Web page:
I know a lot of people attempting this and they mostly seem to be flying under the radar, or at least have nowhere near the cachet of a startup. They are often bootstrapped, frequently for lack of other options.
For those of us who don't want to be in the pressure cooker or are turned off by the hype machine, these businesses are a viable alternative route toward independence and possibly achieving a significant impact. The fact that they have become as attainable as they are is I think also something quite remarkable.
Here in Seattle, there's a great community of small software businesses with meaningful profits and impact. We have ties to the broader Seattle startup and technology community, without being a proper subset.
I don't see it as an either-or proposition. Right funding for the right business, as it were.
DHH's "Reconsider": "Our definition of winning didn’t even include establishing that hallowed sanctity of the natural monopoly!"
Sam's "Playbook": "We also ask how the company will one day be a monopoly."
VC businesses like Twitter and Uber create centralized points of stagnation that seem great at first, but can't innovate the way open systems can. If Twitter was open we wouldn't be wondering if they'll improve their product or who will be CEO, because there'd be a dozen people innovating on it. Instead, because the network is owned by one group of people, that basically doesn't happen.
We still get that sort of amazing, eco-system creating innovation when a rare innovator declines VC (wikipedia, bitcoin). But when a VC steps in, the only innovations that flourish are those that benefit the capitalist.
Venture capital is, ironically, the enemy of innovation. It doesn't support it; it captures it and restrains it, tying it down with the bonds of capital.
What I find funny is that if you make an analogy to music you find exactly where these platitudes lead to. "Great team" like One Direction or Britney Spears. "Make something that people want," such as Hit Me Baby One More Time.
Innovation is more like this: "The Velvet Underground's first album only sold a few thousand copies, but everyone who bought one formed a band." [Brian Eno]
When I see VC's like Peter Thiel who openly (and correctly) complain about the lack of innovation, I have to scratch my head and think, "Well, then, get out of the way."
Perhaps, but how successful would TBL's creation be without the Kleiner-Perkins investment in Netscape. The paid web browser probably wouldn't have taken off and the VC funding allowed Netscape to invest in building a quality browser while not charging end users to download.
VC has it's place and we shouldn't write it off entirely. But we should also realize that there are other ways for important changes to develop and VC isn't the panacea as it's often presented as here.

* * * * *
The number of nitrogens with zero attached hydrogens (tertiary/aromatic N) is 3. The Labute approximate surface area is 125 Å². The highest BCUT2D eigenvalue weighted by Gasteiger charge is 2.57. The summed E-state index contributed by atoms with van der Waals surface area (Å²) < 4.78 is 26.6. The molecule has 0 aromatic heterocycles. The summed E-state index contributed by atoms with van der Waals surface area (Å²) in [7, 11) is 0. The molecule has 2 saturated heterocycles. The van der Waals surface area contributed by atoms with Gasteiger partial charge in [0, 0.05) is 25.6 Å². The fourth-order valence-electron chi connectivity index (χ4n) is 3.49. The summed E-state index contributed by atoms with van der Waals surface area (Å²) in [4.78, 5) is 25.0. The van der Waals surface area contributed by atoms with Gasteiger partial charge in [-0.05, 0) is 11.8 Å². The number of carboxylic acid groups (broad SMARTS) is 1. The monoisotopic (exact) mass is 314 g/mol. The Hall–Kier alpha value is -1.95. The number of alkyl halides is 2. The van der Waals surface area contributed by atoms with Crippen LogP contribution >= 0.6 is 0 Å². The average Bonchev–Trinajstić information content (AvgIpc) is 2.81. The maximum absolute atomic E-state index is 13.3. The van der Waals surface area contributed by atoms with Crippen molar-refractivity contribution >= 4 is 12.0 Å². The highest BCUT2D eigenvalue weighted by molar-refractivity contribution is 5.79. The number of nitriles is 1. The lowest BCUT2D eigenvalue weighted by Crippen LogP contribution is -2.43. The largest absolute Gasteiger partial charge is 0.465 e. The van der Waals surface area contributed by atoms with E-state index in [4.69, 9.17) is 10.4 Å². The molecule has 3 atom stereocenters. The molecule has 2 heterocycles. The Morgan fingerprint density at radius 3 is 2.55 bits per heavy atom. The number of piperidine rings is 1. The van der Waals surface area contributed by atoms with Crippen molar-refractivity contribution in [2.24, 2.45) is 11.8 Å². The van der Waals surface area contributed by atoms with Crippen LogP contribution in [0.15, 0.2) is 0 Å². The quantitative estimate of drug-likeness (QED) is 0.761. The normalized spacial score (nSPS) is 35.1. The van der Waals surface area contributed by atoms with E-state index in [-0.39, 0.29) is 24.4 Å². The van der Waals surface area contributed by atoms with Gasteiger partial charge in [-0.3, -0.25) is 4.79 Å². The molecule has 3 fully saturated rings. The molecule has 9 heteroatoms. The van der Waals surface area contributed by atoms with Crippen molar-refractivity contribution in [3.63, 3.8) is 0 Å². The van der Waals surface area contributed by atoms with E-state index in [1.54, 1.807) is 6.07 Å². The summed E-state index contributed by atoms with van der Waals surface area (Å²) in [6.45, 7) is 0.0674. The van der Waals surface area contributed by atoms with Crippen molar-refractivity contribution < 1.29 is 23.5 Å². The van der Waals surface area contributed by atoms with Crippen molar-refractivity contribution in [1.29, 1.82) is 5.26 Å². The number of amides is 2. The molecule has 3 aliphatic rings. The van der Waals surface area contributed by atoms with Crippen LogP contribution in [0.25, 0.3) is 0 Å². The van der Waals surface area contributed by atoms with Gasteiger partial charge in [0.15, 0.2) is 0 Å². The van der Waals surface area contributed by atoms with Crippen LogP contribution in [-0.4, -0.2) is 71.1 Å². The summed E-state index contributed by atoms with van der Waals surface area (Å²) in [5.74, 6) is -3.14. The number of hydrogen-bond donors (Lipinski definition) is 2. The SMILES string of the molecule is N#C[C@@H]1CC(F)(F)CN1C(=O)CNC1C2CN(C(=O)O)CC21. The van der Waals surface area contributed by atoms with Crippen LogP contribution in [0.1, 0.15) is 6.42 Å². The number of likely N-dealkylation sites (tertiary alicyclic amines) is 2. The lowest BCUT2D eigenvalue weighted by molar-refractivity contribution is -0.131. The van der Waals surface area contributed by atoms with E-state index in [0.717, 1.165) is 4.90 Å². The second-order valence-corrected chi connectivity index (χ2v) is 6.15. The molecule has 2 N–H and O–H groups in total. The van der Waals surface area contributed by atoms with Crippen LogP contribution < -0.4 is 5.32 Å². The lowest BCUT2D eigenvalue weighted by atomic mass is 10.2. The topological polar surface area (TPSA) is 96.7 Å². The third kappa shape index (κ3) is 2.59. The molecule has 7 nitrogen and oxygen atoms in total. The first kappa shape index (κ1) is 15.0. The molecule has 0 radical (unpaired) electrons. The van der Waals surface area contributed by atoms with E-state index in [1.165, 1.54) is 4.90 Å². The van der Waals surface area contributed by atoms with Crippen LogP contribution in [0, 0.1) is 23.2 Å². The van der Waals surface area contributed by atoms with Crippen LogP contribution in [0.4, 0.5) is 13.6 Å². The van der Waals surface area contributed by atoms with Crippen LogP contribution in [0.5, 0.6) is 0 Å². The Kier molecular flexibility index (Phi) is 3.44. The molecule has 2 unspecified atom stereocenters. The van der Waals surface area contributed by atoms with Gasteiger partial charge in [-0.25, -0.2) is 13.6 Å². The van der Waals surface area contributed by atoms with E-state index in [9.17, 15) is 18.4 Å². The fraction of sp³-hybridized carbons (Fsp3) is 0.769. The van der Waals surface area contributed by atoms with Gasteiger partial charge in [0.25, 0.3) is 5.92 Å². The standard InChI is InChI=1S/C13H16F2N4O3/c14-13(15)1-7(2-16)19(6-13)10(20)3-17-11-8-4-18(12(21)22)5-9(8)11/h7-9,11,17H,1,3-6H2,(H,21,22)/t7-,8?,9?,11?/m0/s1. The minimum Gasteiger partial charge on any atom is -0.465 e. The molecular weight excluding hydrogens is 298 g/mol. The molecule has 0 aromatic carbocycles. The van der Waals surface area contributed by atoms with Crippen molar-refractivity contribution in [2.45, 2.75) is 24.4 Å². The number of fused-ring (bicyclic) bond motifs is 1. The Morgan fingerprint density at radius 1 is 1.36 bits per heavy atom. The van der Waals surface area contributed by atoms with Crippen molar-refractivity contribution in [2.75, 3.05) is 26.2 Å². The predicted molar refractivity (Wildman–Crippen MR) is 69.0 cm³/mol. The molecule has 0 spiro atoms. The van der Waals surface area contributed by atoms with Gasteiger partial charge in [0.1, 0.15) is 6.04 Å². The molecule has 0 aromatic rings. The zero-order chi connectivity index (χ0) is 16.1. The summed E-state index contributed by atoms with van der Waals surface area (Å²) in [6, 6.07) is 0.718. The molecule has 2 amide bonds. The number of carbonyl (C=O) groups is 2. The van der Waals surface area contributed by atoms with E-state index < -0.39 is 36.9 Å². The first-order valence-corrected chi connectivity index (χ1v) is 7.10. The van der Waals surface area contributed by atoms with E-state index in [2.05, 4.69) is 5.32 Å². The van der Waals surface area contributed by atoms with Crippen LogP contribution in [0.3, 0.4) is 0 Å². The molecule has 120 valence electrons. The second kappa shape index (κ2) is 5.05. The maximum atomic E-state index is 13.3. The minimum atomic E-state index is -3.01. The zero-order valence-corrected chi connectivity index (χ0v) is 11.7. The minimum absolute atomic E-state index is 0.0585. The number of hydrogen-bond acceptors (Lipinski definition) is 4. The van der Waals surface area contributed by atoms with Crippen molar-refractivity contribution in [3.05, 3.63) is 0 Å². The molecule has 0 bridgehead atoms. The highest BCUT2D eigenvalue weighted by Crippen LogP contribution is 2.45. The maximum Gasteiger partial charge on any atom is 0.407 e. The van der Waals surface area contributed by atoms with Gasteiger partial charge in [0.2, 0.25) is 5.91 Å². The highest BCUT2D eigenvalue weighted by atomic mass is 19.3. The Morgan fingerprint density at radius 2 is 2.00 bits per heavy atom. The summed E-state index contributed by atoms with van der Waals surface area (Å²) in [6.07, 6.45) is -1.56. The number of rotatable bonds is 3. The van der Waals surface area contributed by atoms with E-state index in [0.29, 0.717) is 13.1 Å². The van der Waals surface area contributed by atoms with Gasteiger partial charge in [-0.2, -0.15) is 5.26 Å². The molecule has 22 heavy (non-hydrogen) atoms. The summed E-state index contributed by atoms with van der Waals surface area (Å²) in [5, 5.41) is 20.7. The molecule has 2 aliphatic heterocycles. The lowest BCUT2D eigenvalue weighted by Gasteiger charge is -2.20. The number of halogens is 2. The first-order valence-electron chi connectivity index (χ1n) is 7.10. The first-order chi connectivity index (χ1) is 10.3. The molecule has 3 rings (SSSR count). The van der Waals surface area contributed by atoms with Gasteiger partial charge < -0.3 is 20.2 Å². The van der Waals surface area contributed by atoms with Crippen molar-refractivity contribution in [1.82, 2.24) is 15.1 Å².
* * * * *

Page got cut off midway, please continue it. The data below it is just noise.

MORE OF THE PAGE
> Joy was prompted to state this observation through his dislike of Bill Gates’ view of “Microsoft as an IQ monopolist.” He argued that, instead, “It’s better to create an ecology that gets all the world’s smartest people toiling in your garden for your goals. If you rely solely on your own employees, you’ll never solve all your customers’ needs.”
Maybe it's not VCs, but you can't bootstrap everything. Or maybe you can, but it will probably take a lot longer.
To name 4: Google, Docker, Tesla, Apple. I'm happy that they were able to raise enough VC that they've innovated and created stuff that I happily use. (Well, I don't own a Tesla. But I've driven one.)
"If Twitter was open... a dozen people innovating on it..."
Though not 100% independent of their funding model (loss-aversion bias might lead us to conclude that big companies take less risk), presumably Twitter has at least a dozen people trying to innovate on it?
They may not be doing what [parts of] the community wants, but that's not quite the same thing as not innovating.
Things like GPS are society-level upgrades. Uber is just one application of GPS.
Twitter is flowing in the sea of red and as far as I know never had a dime of profit. Who gives money to twitter by this point? Twitter has a lot of users, but it does not monetise the platform well. Also IMHO, Twitter has waaaay too many employees and I imagine that it's internal processes are very inefficient.
Uber is great example of unicorn startup. Though we'll see how it will turn out.
This is outrageous, I was so naive of HN community, that things like this are not happening here.
Personally I found this article more interesting than "Reconsider". I mean c'mon, it's trivially true that the humbler road doesn't get the press but is more spiritually satisfying &c &c. Whereas this article brings together valuable knowledge from different domains.
For those who want a unicorn valuation, I'm sure Sam's piece is great. Or maybe it's not, I don't know.
But what I do know is he kept mentioning how competition never kills startups. It's failure to execute. Why balance burnout and cashflow and hiring and funding in some kind of race to become a unicorn if competitors won't actually kill you?
Why not grow at a reasonable pace, running a reasonable business, that makes reasonable money?
But on the macro scale there are always windows of opening and closing opportunity on what makes for a viable business before (new technology takes over/bigger companies start paying attention/governments try to regulate you out of existence), and it is that more general climate of whether it's possible to execute at all that pressures the potential unicorns into a do-or-die mode. Monopolistic competition like e.g. Uber vs. Lyft is an exceptional case for technology; the expectation is that if you succeed at all you will probably be in complete control until the technology ecosystem itself shifts.
There is a second half to this, of course, which is that the type of people who found a fast-moving VC-backed startup are so deeply enmeshed in their plans for the company that they will put themselves into an unsustainable overdrive and expect everyone around them to do the same. Their enthusiasm can be entirely real and still be basically toxic and lacking in conservative sensibility. There are a lot of commonalities among founder personalities, IME.